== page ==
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In the summer of 2008, Flavio Briatore was principal of the Renault F1 team. During a break from racing, he was in Sardinia on a yacht with a number of other people. They took dinghies from the yacht to a beach. As they were arriving, locals started to hurl wet sand at them and to hurl abuse. "Louts, go home" was one of the more repeatable cries. The locals later explained that they had taken exception to "the arrogant ostentation of the super-rich". "These people think they rule the world."

At that time, fifteen years ago, there wasn't any obvious evidence of anti-tourism sentiment in Mallorca. It existed, but not its public manifestation. The Briatore incident made me wonder if something similar could happen in Mallorca. One did wonder precisely because of an absence of protest.

Some years later, there was to be protest, the summer of 2017 coming to be most clearly associated with this. In July of that year, the radical youth group Arran let off flares and threw confetti by a restaurant on Palma's Moll Vell.

The summer before, there hadn't been protest but there had been great indignation when, rather akin to Briatore and his yacht dinghies, the occupants of two hired superyachts turned up on a Cabrera beach, took it over and "privatised" it. A Russian oligarch and friends had meantime occupied Mallorcan beach space and deployed security to keep the public away.

The anti-tourism protests that occurred in Mallorca a few years ago had a degree of coordination in that they mainly involved agitators like Arran, who also had a political agenda due to close links with Catalan independence groups. There was some public sympathy, but this was well outweighed by a view that Arran and others were wishing to bite off the hand that fed them. They were youthful idiots directing their ire at the main economic sector.

Those protests were against tourism and tourists in general. But, and perhaps with hindsight, the action on the Moll Vell was more targeted. From the pier, the smoke from the flares floated across yachts as well as into the restaurant. Arran were in fact to specifically identify a "tourism of the elite", but that message was to be rather lost amidst a wave of protest that was broad in nature.

Just Stop Oil in the UK and Letzte Generation (Last Generation) in Germany aren't youth movements of climate change activists. Their protests aren't specific to tourism, but tourism can be affected, as with the disruption to Düsseldorf and Hamburg flights last week. They share a protest space with the likes of Extinction Rebellion, who also attract people of various ages but are perceived to be essentially youthful. Letzte Generation vandalised a private jet in Berlin in May. A jet on the island of Sylt, increasingly a destination for the wealthy, was sprayed orange in June. Extinction Rebellion targeted a private jet in Ibiza last week before moving on to a club and a superyacht.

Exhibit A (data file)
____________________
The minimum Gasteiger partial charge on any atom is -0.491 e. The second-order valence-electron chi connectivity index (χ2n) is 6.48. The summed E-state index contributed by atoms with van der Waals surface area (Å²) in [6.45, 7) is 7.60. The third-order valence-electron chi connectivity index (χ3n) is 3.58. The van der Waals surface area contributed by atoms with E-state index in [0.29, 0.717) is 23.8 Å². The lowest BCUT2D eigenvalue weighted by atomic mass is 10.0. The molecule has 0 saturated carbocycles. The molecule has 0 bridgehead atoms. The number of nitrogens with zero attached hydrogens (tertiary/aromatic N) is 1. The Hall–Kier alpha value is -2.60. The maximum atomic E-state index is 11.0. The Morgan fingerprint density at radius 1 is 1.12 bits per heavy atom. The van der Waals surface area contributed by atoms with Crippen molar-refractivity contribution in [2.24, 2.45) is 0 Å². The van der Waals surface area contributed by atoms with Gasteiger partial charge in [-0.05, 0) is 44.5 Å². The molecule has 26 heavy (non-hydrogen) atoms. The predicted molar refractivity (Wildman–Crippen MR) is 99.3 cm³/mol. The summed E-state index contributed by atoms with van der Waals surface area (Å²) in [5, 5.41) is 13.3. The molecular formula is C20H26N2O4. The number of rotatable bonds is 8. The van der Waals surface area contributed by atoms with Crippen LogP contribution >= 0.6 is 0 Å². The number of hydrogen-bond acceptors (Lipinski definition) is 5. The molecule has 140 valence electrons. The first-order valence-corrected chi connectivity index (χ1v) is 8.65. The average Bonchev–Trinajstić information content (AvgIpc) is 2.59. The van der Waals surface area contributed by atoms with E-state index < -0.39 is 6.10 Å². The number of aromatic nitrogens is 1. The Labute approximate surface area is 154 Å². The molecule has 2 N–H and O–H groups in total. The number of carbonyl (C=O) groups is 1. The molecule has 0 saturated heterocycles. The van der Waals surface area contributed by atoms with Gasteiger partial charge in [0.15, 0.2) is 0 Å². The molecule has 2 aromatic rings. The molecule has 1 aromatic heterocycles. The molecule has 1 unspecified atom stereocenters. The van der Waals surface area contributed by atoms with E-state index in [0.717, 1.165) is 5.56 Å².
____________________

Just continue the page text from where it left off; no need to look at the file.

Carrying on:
So there is a tourism theme, one certainly highlighted in Ibiza, and it is a theme, above all, that has centred on a wealthy and privileged minority - a small privileged class, as Extinction Rebellion have stated. It's as though Sardinia in 2008, Cabrera in 2016, the Moll Vell in 2017 are all being revisited but through a different lens of protest - that of climate change but allied to a class of society that is alien to the overwhelming majority. It is a different type of protest because the target is far more identifiable. It is also a greatly more destructive type of protest, for which, therefore, there is widespread condemnation. At the same time, however, might there be a greater underlying sympathy, if not for the methods but for the messages, than when tourists in general were being targeted?

"Louts, go home." "These people think they rule the world." It was ordinary folk in Sardinia who hurled the wet sand.

Jaume Bauzà, the new tourism minister.

The ministerial downgrading of tourism

Further to what I suggested in this column last week - that the appointment of Jaume Bauzà as tourism minister is an essentially political one - there has been general comment to support this view. Moreover, it is being said that the status of tourism (ministerially) has been downgraded somewhat in the new government.

This observation arises from the fact that the combination of Bauzà's portfolios - sport and culture are the other two - do not have the weight that was the case with Iago Negueruela (employment and the economic model). That combination, it is now being argued, resulted in some intimidation of hoteliers - agree to things or there will be more employment inspections.

I find this somewhat hard to believe. If hoteliers were genuinely concerned about inspections, then they must have been doing something wrong. And are we to conclude that by altering the combination of portfolios, there is going to be a softening of inspections? I also find that hard to believe.

The new combination, which does make sense, is meant as a way of enhancing low-season tourism through sport and culture. As to a lesser role in government, this may be so, but it also reflects the fact that the Council of Mallorca has taken on many of what were the tourism ministry's responsibilities.